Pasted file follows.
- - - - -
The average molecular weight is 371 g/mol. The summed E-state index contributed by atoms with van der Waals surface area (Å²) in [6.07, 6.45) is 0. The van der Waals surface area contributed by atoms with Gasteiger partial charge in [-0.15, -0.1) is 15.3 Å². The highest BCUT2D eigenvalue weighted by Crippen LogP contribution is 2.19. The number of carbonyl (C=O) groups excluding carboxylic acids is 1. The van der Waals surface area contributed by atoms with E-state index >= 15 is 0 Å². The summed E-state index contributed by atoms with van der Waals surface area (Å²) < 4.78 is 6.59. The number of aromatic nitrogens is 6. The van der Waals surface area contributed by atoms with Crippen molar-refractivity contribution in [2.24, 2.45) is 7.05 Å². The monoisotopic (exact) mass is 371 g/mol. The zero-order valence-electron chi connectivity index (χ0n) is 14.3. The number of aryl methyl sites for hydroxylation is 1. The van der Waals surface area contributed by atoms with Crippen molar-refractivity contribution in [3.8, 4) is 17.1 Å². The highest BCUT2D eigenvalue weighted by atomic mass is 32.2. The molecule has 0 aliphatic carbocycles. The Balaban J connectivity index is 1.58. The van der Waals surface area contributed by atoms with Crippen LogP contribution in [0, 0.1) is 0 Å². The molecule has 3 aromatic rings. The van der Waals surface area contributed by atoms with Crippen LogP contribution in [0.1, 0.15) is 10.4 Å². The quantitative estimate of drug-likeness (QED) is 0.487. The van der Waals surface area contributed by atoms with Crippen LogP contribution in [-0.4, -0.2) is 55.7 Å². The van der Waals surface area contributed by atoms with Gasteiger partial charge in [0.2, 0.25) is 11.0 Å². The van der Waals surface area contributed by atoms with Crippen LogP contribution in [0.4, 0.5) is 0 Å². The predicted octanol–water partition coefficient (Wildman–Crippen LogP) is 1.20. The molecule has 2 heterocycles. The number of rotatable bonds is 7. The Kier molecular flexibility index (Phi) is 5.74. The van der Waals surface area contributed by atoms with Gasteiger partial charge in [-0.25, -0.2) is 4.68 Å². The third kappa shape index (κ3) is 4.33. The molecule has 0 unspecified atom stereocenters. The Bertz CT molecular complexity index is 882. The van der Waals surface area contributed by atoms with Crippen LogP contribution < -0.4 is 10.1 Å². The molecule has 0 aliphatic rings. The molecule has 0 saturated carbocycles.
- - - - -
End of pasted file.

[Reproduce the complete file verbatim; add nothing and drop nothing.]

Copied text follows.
The average molecular weight is 371 g/mol. The summed E-state index contributed by atoms with van der Waals surface area (Å²) in [6.07, 6.45) is 0. The van der Waals surface area contributed by atoms with Gasteiger partial charge in [-0.15, -0.1) is 15.3 Å². The highest BCUT2D eigenvalue weighted by Crippen LogP contribution is 2.19. The number of carbonyl (C=O) groups excluding carboxylic acids is 1. The van der Waals surface area contributed by atoms with E-state index >= 15 is 0 Å². The summed E-state index contributed by atoms with van der Waals surface area (Å²) < 4.78 is 6.59. The number of aromatic nitrogens is 6. The van der Waals surface area contributed by atoms with Crippen molar-refractivity contribution in [2.24, 2.45) is 7.05 Å². The monoisotopic (exact) mass is 371 g/mol. The zero-order valence-electron chi connectivity index (χ0n) is 14.3. The number of aryl methyl sites for hydroxylation is 1. The van der Waals surface area contributed by atoms with Crippen molar-refractivity contribution in [3.8, 4) is 17.1 Å². The highest BCUT2D eigenvalue weighted by atomic mass is 32.2. The molecule has 0 aliphatic carbocycles. The Balaban J connectivity index is 1.58. The van der Waals surface area contributed by atoms with Crippen LogP contribution in [0, 0.1) is 0 Å². The molecule has 3 aromatic rings. The van der Waals surface area contributed by atoms with Crippen LogP contribution in [0.1, 0.15) is 10.4 Å². The quantitative estimate of drug-likeness (QED) is 0.487. The van der Waals surface area contributed by atoms with Crippen LogP contribution in [-0.4, -0.2) is 55.7 Å². The van der Waals surface area contributed by atoms with Gasteiger partial charge in [0.2, 0.25) is 11.0 Å². The van der Waals surface area contributed by atoms with Crippen LogP contribution in [0.4, 0.5) is 0 Å². The predicted octanol–water partition coefficient (Wildman–Crippen LogP) is 1.20. The molecule has 2 heterocycles. The number of rotatable bonds is 7. The Kier molecular flexibility index (Phi) is 5.74. The van der Waals surface area contributed by atoms with Gasteiger partial charge in [-0.25, -0.2) is 4.68 Å². The third kappa shape index (κ3) is 4.33. The molecule has 0 unspecified atom stereocenters. The Bertz CT molecular complexity index is 882. The van der Waals surface area contributed by atoms with Crippen LogP contribution < -0.4 is 10.1 Å². The molecule has 0 aliphatic rings. The molecule has 0 saturated carbocycles.